I’ve recently followed a nice 1hour-livemeeting about silent installation of microsoft dynamics nav 2009 R2 (or, as MS relator says: “microsoft dynamics EN-EI-VI two thousands and nine, AR two”).
First of all: about half of the meeting have been wasted in saying the product name
But let’s get into the good part.
WHAT IS SILENT OR UNATTENEDED INSTALLATION
Maybe a lot of you already know it, but for completeness, i’ll explain it here in two words: basically a silent installation is exactly what you can imagine. A software (in our case nav2009) is installed on a client pc without user interface and user interaction (that is: no “next->next->…->finish” procedure).
This is quite useful if you want to spare time during client installations, especially if there are a lot of client PCs being involved.
Microsoft recommends to only run “setup.exe” file when you install a new NAV client (and/or server), because the installer have been tested by them using this procedure only. This means that you shouldn’t run the various .msi files individually (althought possible ).
Anyway, the setup.exe file runs all the .msi files that are necessary for a correct installation. It also installs the prerequisites, for example .NET framework3.5, and other stuff.
This means that our goal is to run this exe silently.
RUN THE EXE SILENTLY
Nothing simpler! there are some parameters that you can append to the command line in order to achieve fancy things:
/quiet <– you can guess that we need this to run the exe in background
/log [filename] <– create a log textfile in the specified position
/config [filename]<– another key feature we need to configure our installation automatically
/uninstall <– i’m still wondering what this will do
/repair <– repairs a bad installation
First of all, let’s start our exe file by doubleclicking it, as always.
Then let’s go through all the steps of the installation, select the pieces of software we want to install (classic, roletailored, server, etc) and then STOP(!) at the very last screen of our installation wizard: DON’T PUSH FINISH!! Click instead on one of the links of the configurable parts, for example “Role tailored client” and go ahead with some further configuration.
(in the screenshot, you can find my configuration. The blacked values are all my computer name. Because i’m going to install my standalone dev environment).
You can guess what we’re going to do now: click on “Save Configuration Settings” and create an xml file. You can open this xml file and check what it contains: a list of all the product components and how to behave with them (there are actions like local, absent, repair, bla bla bla…). Why do we need this file? In order to avoid user intervention during installation, obviously! The xml will be the [filename] argument of our “/config” parameter.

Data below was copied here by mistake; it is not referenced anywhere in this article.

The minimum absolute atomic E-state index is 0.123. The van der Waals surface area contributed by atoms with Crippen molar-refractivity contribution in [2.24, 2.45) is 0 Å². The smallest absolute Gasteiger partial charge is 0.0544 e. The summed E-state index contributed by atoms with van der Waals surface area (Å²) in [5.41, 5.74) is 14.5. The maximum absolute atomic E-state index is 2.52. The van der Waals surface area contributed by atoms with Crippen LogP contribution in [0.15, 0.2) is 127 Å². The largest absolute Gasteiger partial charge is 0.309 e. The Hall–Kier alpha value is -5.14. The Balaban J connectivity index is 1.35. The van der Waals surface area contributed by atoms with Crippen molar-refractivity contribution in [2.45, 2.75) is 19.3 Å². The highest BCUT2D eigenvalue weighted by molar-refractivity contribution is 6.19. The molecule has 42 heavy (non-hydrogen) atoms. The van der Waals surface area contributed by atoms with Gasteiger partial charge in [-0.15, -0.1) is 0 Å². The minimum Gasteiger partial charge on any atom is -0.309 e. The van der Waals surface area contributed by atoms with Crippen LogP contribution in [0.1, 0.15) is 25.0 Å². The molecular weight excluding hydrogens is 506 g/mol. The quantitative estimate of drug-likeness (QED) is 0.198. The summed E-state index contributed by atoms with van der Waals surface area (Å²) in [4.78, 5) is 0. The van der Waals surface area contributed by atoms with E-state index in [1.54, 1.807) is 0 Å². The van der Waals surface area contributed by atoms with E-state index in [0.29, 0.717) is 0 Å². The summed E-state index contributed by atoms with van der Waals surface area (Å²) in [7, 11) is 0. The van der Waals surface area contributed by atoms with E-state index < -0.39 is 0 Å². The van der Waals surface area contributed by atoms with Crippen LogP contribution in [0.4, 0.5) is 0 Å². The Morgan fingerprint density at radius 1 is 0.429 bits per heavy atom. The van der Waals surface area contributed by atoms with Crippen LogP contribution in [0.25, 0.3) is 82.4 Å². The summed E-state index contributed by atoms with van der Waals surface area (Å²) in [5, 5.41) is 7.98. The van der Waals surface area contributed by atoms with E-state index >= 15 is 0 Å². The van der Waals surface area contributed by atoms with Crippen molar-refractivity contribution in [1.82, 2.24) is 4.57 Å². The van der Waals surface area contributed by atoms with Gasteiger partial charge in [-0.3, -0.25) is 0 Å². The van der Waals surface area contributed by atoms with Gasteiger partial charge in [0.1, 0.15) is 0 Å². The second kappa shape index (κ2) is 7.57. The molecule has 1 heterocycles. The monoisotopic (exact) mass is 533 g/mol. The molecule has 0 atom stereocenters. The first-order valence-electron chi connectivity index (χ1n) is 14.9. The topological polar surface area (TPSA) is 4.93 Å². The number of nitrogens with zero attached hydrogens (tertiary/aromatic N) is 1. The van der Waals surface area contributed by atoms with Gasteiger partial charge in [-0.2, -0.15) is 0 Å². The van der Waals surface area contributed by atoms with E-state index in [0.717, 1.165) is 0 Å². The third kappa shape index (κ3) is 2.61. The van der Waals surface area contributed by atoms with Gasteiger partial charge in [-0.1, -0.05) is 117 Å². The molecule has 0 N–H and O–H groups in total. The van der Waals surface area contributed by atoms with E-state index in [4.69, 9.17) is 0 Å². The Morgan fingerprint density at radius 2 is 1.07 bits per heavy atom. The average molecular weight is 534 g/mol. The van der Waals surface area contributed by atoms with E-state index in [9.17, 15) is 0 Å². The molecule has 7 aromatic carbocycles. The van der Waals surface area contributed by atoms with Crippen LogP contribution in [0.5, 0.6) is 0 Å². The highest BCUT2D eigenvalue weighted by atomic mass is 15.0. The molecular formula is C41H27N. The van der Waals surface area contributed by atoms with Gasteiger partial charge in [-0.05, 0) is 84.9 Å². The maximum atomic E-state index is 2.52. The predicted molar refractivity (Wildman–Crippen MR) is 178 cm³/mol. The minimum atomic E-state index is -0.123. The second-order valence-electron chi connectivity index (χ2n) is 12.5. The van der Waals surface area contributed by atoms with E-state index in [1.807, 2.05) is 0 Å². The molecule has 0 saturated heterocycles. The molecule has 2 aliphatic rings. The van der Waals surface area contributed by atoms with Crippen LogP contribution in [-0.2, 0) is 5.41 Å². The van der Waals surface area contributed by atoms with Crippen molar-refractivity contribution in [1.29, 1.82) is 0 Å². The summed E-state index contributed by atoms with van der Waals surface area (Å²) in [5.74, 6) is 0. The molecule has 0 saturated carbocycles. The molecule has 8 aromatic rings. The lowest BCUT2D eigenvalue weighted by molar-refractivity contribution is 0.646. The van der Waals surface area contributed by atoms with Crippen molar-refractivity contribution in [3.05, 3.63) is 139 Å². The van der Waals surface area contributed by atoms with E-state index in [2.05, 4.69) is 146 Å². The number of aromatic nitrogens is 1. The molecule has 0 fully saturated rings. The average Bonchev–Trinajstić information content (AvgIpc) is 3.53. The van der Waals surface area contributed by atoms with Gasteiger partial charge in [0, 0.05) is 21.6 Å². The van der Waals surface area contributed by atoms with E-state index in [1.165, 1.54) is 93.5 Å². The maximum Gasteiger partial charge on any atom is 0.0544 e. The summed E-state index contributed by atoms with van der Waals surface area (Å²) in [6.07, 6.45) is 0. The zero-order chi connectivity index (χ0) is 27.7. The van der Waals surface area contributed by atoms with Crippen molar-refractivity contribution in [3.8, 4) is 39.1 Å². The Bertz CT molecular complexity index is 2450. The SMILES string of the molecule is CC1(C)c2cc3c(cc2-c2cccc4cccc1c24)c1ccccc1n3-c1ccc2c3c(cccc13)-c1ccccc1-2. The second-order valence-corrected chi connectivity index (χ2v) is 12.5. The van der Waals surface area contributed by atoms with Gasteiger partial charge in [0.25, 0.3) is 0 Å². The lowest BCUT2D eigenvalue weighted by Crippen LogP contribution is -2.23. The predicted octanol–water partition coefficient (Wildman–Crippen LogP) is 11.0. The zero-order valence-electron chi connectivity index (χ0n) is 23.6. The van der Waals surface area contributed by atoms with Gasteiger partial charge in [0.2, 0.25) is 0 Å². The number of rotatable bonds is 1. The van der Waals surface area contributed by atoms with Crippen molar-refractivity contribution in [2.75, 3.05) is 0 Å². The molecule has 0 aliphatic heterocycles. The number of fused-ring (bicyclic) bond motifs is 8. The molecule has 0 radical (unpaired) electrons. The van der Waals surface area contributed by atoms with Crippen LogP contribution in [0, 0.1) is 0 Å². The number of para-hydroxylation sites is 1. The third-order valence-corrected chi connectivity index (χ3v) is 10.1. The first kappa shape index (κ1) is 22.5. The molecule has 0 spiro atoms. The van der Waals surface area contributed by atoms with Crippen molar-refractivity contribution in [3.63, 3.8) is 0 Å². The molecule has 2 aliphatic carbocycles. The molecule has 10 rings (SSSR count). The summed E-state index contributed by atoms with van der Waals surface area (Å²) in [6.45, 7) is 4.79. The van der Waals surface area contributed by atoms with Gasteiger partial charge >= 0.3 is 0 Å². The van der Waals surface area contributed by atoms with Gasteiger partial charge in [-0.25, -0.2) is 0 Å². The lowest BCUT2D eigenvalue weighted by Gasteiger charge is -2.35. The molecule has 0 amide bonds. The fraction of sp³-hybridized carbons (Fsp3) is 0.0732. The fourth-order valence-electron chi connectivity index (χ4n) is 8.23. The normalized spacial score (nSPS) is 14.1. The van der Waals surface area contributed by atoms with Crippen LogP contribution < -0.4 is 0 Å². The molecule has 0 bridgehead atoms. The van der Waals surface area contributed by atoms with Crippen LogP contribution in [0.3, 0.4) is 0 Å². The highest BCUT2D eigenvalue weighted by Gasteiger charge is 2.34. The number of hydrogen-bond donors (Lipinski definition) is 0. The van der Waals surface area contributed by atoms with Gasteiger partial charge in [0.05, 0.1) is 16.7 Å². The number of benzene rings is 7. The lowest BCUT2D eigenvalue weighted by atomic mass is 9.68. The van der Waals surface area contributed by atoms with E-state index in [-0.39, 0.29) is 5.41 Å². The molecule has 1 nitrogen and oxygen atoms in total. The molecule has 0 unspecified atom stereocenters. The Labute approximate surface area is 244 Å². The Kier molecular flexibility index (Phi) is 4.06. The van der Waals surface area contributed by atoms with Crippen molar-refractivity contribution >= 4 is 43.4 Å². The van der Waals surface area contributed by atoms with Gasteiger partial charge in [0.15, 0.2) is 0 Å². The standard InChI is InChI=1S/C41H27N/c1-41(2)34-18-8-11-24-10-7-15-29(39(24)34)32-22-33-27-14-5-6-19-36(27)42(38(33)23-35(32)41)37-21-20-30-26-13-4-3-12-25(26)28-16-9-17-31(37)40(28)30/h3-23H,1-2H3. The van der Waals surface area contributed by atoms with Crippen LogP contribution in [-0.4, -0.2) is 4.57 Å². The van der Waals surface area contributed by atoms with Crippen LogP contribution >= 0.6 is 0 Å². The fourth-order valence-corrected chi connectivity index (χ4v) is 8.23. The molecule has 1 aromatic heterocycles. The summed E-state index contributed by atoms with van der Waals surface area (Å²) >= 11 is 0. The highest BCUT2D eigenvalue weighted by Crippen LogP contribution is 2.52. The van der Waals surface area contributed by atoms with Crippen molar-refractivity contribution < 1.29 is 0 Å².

Now, you can run the silent install by simply doing start -> run -> [exepath] /quiet /config [configfilepath.xml], but there’s a much more smart way to do it: create a bat file that tells you that the installer is working, and alerts you when it has finished with a message. In this way, you can deploy the file on various PCs, and start it. In order to achieve this simple task, just copy the following text in a notpad and save it as .bat instead of .txt.
[exepath] -> where setup.exe is placed: simply write setup.exe if the but is in the same folder of the setup.exe
[configpath] -> where you have saved the configuration xml file .
[logpath] -> where do you want (if you want it) the log file path saved. I always recommend to create this log.
Remember to write file extensions, too, and also place the paths between the double quotemarks if the one of they contain spaces or special characters!
Echo start INSTALLING NAV2009R2: IT WILL TAKE SOME TIME, PLEASE WAIT...
[exepath(.exe)] /quiet /config [configpath(.xml)] /log [logpath(.txt)]
Echo end: INSTALLATION COMPLETE! YOU CAN NOW UNLEASH THE PWR OF NAV2009R2!!!
The installer will take much more time if it’s the first installation, because the prerequisites are huge. The nav installation alone will take only a few minutes, instead.
And that’s it! you can create as many configuration files as you want. Be sure to take a look to the log file, too and keep in mind that the root folder of the installer shouldn’t be too “deep” in your file system. I received some errors during my tests which disappeared after moving the root folder of the installer under “C:\” …weird, huh? (unless i’ve messed up something with the installer) O.o